June 24,2016

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Wyden Continues Fight Against Opioid Addiction, Calls for Greater Transparency of Pain Panel Ties to Pharmaceutical Industry

Ranking Finance Democrat Asks HHS Secretary Burwell for Details on IPRCC Members’ Conflicts of Interest with Pharmaceutical Opioid Manufacturers

WASHINGTON Senate Finance Committee Ranking Member Ron Wyden, D-Ore., in a letter to Health and Human Services Secretary Sylvia Mathews Burwell today continued an ongoing inquiry into financial conflicts of interest on the Interagency Pain Research Coordinating Committee (IPRCC), a federal panel that advises government agencies on pain policy, including prescription opioids. The letter asks for documentation that IPRCC members reported any conflicts of interest, that those reports were properly reviewed by federal officials, and that members recused themselves from any deliberations relating to those conflicts.

“Americans expect significant transparency when it comes to government policymaking, particularly for an issue like the opioid crisis which is devastating communities in Oregon and across the country,” Wyden said. “I’m going to continue to demand accountability to ensure the manufacturers of these powerful prescription drugs aren’t having an undue influence on policies designed to reduce their usage. Halting the opioid epidemic can’t happen until we address the way these drugs are prescribed in the first place.”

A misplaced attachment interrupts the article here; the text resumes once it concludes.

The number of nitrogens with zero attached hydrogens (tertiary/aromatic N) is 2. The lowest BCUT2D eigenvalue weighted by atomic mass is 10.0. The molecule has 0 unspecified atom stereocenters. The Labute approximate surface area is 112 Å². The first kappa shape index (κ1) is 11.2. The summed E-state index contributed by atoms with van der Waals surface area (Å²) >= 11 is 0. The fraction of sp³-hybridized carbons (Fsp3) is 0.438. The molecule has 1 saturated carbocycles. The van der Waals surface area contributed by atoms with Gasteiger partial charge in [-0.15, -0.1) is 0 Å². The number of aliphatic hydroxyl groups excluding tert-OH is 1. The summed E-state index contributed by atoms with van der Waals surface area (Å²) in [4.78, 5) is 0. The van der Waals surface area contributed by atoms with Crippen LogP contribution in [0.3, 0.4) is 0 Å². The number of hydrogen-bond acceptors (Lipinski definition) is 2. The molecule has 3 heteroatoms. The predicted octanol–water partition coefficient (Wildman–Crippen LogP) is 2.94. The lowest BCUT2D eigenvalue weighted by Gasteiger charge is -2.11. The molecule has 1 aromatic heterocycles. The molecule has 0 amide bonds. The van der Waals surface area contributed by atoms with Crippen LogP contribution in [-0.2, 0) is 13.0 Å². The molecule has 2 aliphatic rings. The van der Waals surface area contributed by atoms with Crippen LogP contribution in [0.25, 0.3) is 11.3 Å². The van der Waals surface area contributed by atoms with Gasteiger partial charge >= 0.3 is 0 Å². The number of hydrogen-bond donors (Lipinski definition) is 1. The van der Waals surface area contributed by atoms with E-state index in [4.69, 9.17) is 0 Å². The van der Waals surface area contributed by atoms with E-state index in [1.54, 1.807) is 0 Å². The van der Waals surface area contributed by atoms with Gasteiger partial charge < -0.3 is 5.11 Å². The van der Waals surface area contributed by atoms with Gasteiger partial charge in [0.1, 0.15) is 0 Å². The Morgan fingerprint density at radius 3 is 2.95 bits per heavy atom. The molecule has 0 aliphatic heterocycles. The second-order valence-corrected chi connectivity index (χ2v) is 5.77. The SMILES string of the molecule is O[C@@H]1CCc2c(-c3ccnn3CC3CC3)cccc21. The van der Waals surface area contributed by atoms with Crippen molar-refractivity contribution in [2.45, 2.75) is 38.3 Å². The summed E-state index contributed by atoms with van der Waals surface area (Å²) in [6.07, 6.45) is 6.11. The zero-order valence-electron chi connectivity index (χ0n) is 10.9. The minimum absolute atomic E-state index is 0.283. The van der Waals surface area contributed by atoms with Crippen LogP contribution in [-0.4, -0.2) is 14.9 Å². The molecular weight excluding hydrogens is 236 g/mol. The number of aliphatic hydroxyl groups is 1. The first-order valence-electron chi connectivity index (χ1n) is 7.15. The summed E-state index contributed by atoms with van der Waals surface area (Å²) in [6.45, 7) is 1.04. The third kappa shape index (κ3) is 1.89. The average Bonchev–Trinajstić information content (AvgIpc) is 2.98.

Opioid addiction has developed into a devastating crisis around the country, resulting in 18,893 prescription pain reliever-related deaths in 2014 alone. Prescription opioid sales have increased 300% in the United States since 1999, an increase which has coincided with a rapid increase in rates of opioid utilization and addiction across the country.

In his February letter to Secretary Burwell, Wyden noted that several non-federal IPRCC members, their organizations, or both, are apparent recipients of funding from major pharmaceutical companies that manufacture opioids or related products. This funding raises concerns over conflicts of interest. The IPRCC in December 2015 leveled significant criticism, including allegations of conflicts of interest at the CDC, against that agency’s proposed guidelines for opioid prescribing practices. Those guidelines were made official in March of this year.

Dr. Francis S. Collins of the National Institutes of Health (NIH) responded in May on behalf of Secretary Burwell, indicating a troubling lack of concern or interest in the issues raised by Wyden.

“Members are not representatives of their employers or institutions and provide advice based on their own points of view,” Collins asserted, and therefore, according to Collins, no conflicts existed even when the organizations who employ them receive significant funding from opioid manufacturers.

Wyden asked for additional details on panel member ties and broader federal policy with regard to conflicts of interest. The full letter can be found here.